An online survey found that many people with a mental illness use the internet and social media to manage their lives and make social connections.

Terri McNeilage had just completed honours at university when she was diagnosed with Bipolar Disorder at age 23. She had noticed symptoms since her teenage years but it wasn’t until the end of a relationship that those symptoms culminated in a major manic episode.

McNeilage had gone from school to university and into a double honours major (psychology and creative writing), staying up late to try to get through everything. The emotional stress of her life took its toll and triggered a psychotic episode, which also led to significant weight loss, spending a lot of money and becoming dysfunctional. It was a turning point for McNeilage, who moved back home with her parents and they took her to see a GP. She was diagnosed as bipolar and admitted to a private psychiatric hospital where she spent almost a month.

It was after that McNeilage says she spent time trying to understand her illness and the medication she had been prescribed to manage it. At first she made regular visits to her GP and to psychiatrists, but about a year after her diagnosis McNeilage began turning to the internet for advice. She started to understand, she says, that she could use her skills as a former student to research her condition online.

McNeilage, 34, is among many Australians with a mental illness who use the internet to research symptoms and conditions. According to a survey by mental health charity SANE Australia more than 60 per cent of respondents used the internet to search for health information.

The anonymous online survey found that many people with a mental illness are enthusiastic users of the internet and social media to manage their lives and make social connections. One third of respondents had used reputable online self-help programs, such as MoodGYM, e-couch and Anxiety Online, and many said such sites were making a real difference to their lives.

“Importantly, the majority (72.7 per cent) told us that the internet made it easier to maintain existing relationships and to make new ones,” says SANE Australia executive director Barbara Hocking.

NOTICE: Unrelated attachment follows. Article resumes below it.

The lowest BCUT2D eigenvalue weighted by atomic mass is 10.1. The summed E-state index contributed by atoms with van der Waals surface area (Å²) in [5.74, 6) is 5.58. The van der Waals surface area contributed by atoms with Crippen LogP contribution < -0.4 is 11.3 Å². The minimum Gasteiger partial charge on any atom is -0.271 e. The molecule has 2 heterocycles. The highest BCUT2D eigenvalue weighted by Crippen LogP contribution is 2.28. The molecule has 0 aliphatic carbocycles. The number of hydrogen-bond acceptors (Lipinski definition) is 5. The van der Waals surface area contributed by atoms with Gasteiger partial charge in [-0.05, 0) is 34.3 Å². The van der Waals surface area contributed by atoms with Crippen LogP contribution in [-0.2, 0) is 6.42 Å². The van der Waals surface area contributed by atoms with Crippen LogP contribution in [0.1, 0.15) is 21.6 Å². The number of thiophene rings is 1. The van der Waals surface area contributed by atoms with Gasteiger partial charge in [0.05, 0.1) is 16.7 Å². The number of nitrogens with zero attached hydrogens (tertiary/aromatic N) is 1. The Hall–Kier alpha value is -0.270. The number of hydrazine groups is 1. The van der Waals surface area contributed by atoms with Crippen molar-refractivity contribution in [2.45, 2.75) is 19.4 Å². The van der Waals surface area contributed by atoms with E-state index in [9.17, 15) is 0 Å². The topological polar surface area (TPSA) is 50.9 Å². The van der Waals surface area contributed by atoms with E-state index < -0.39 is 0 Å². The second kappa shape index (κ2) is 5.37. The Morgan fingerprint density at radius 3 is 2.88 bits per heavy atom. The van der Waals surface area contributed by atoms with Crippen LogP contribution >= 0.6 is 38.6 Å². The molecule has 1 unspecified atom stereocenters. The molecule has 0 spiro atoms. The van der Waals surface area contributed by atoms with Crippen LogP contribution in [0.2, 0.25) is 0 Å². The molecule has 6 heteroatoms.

McNeilage admits she finds using the internet less confronting and easier than having to make appointments with doctors. She says there is a long list of side-effects for the various mental illnesses and sufferers need to find their own research path to figure how best to manage them.

McNeilage is not an active participant on blogs, although she does read them. “I find blogs a little bit scary because there’s so much (information) that I can get overwhelmed,” she says. However, she does keep printouts of interesting online discussions about symptoms.

“Often with mental illness you feel like `I’m the only one that does this particular thing’ and to know that other people have those symptoms and struggle with it and have found particular ways of dealing with it is almost like somebody taking your hand and saying `it’s okay, you’re not the only one’.”

Four out of five (81.3 per cent) of the respondents to the SANE Australia survey had a Facebook account (compared with around 50 per cent for the general population), while one in three (34 per cent) had a Twitter account.

Barbara Hocking says this shows how the internet plays a valuable role in helping people overcome isolation and stay connected.
McNeilage has a Facebook account and even though she doesn’t post much about Bipolar Disorder she has connected with former high school and university friends who have also had problems with mental illness or they know somebody who has.

Her advice to other sufferers: use your research or communication skills to help yourself. “Try and be proactive because you don’t want to feel like you’re an object being treated. You are a human being and you do have a knowledge base that’s unique to you.”